The Reflectorville Viaduct - 1929    The Reflectorville Viaduct - 1929
The Reflectorville Viaduct, across Saw Mill Run from Edgebrook Avenue, shown here in 1929.

The bridge was replaced in 1929 and remained in service until decommissioned in 1993, with Reflectorville Station as a popular stop along the way. The bridge was rebuilt once more in 2004 for the modern light-rail transit line and is still referred to as the Reflectorville Bridge. The car stop was eliminated.

Ironically, the bridge that memorializes the name Reflectorville, was always located just outside of the town's traditional borders, in the Borough of Carrick.

Some Old Photos Showing The Reflectorville Area

Edgebrook Avenue - 1928
A 1928 photo showing homes along the lower end of Edgebrook Avenue. Beyond the bridge to the left was Beech Street,
and to the right Valley Street, both of which led to Reflectorville homes. The town extended a fair distance after
the bridge. After West Liberty Borough was annexed into the city, Edgebrook formed the northern boundary
of the town. The homes to the immediate right landed in Carrick after that borough was annexed.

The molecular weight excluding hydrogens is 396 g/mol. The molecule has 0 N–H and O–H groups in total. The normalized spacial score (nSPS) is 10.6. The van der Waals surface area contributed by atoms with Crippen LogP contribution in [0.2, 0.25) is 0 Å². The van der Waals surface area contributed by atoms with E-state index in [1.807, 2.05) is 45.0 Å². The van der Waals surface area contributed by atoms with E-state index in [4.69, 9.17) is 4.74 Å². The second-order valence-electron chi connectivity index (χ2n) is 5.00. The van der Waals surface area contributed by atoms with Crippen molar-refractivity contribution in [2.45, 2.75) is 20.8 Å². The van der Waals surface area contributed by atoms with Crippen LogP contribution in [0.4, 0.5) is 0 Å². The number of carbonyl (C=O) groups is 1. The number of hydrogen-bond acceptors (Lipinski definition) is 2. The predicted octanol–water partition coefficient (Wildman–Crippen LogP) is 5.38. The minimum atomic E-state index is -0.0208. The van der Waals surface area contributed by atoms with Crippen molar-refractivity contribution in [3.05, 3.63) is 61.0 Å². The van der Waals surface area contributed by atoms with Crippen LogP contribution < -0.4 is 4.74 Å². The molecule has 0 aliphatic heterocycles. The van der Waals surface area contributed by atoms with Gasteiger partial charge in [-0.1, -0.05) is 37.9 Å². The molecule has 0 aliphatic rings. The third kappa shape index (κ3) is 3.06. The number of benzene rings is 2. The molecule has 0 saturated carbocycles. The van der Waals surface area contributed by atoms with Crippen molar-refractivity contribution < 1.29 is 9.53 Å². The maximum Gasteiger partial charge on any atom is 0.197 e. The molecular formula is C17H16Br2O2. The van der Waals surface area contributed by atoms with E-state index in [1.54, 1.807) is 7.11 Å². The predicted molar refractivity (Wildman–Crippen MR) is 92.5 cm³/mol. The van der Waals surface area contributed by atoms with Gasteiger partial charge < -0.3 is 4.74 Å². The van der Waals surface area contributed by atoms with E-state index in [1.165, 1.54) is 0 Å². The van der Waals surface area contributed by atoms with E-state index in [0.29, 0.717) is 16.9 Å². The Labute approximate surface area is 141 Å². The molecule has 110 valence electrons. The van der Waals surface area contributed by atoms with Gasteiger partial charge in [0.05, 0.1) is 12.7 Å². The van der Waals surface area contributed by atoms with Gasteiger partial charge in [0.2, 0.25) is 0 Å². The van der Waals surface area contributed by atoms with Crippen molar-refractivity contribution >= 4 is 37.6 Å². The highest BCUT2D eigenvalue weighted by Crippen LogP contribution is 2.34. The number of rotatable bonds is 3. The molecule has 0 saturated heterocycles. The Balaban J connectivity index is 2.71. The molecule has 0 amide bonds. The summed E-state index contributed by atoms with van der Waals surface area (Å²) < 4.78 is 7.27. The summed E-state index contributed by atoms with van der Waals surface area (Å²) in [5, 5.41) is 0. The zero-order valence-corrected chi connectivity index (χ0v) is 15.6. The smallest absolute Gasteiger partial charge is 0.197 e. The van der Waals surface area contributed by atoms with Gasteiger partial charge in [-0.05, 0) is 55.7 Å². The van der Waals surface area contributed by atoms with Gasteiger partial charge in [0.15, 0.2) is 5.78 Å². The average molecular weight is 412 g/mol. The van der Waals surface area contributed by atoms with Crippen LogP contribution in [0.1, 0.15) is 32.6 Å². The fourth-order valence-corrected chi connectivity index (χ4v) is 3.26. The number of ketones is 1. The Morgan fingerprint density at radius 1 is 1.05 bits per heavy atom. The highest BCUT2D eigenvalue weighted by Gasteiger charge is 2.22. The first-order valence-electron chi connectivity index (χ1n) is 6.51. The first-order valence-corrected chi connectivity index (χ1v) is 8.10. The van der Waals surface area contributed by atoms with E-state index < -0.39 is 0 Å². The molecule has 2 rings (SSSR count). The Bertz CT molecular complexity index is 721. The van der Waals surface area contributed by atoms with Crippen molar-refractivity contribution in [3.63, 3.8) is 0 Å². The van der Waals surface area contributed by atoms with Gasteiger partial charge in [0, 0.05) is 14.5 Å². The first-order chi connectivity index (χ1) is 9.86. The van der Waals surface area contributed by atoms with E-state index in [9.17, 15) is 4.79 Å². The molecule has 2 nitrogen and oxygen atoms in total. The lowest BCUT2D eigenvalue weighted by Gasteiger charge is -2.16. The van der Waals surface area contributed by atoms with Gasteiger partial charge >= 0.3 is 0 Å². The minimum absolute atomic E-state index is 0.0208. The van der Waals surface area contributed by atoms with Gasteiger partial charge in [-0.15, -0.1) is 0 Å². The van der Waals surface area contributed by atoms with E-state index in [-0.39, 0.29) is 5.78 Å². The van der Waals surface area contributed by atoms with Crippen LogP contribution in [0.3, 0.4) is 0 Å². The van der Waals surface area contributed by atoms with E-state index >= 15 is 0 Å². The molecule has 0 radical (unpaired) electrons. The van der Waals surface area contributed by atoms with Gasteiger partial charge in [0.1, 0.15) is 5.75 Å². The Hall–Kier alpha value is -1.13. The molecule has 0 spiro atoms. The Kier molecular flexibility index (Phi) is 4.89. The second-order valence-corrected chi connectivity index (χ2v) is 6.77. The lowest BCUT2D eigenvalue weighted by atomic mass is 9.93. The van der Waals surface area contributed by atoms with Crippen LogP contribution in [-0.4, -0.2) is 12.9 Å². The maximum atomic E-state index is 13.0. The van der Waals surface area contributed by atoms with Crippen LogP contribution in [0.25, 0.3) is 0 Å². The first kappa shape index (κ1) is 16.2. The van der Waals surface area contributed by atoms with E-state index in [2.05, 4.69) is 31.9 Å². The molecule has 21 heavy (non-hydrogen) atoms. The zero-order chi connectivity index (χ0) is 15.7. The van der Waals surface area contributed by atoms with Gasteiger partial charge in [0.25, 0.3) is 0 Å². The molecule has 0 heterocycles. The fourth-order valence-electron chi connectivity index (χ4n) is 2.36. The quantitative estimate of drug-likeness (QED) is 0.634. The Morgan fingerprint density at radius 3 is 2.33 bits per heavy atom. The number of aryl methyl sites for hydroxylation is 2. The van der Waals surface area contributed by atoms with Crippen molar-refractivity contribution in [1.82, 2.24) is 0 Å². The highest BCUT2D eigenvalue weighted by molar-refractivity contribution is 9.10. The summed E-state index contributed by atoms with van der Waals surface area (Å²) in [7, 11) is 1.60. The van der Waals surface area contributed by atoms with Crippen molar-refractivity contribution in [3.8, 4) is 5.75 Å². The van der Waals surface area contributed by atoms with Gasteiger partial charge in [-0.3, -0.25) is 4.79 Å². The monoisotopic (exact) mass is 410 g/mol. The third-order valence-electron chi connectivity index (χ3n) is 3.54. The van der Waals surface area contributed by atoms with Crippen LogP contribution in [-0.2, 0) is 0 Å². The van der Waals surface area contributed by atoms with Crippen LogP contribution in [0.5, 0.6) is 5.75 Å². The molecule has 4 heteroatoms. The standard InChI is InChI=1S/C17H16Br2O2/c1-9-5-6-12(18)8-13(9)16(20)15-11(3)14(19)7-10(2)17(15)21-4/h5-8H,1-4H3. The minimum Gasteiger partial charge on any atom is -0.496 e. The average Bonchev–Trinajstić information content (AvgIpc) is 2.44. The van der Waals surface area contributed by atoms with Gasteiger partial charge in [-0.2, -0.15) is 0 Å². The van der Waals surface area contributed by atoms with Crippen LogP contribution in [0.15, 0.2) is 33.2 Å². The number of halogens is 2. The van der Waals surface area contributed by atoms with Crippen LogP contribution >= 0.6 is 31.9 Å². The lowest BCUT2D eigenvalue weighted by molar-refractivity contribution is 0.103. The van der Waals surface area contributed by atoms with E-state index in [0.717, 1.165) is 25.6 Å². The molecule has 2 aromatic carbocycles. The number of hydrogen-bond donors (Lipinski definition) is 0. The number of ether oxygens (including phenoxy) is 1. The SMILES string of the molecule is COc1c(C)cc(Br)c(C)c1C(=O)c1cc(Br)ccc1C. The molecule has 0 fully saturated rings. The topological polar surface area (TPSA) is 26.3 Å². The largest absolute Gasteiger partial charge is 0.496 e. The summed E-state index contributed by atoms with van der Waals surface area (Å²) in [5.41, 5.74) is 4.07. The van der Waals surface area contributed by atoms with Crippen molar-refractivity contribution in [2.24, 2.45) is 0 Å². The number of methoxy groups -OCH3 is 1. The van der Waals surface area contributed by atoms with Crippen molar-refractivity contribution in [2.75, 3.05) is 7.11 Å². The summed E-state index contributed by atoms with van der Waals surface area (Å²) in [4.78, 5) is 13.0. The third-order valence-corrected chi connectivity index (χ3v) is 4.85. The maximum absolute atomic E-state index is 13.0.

By the time that this photo was taken, Reflectorville no longer existed as a town.
All of the township property had been annexed by the city of Pittsburgh.

Second Avenue homes - 1929    Second Avenue homes - 1929
Former Reflectorville homes along Second Avenue, shown in 1928, that stood along the route of highway construction.
Those on the left stood just north of Edgebrook Avenue and those on the right just north of Whited Street.
These homes were located in the Zimmerman Park (left) and Magaw/Goff plans.

Reflectorville homes - 1929
The same Second Avenue homes as shown above right, now in 1929 during highway construction. Those located
on the right side of the street stood in the path of Saw Mill Run Boulevard and were torn down.

Edgebrook Avenue homes - 1930    Edgebrook Avenue homes - 1930
Former Reflectorville homes along Edgebrook and the former Second Avenue, which is now
the newly completed Saw Mill Run Boulevard, in January of 1930.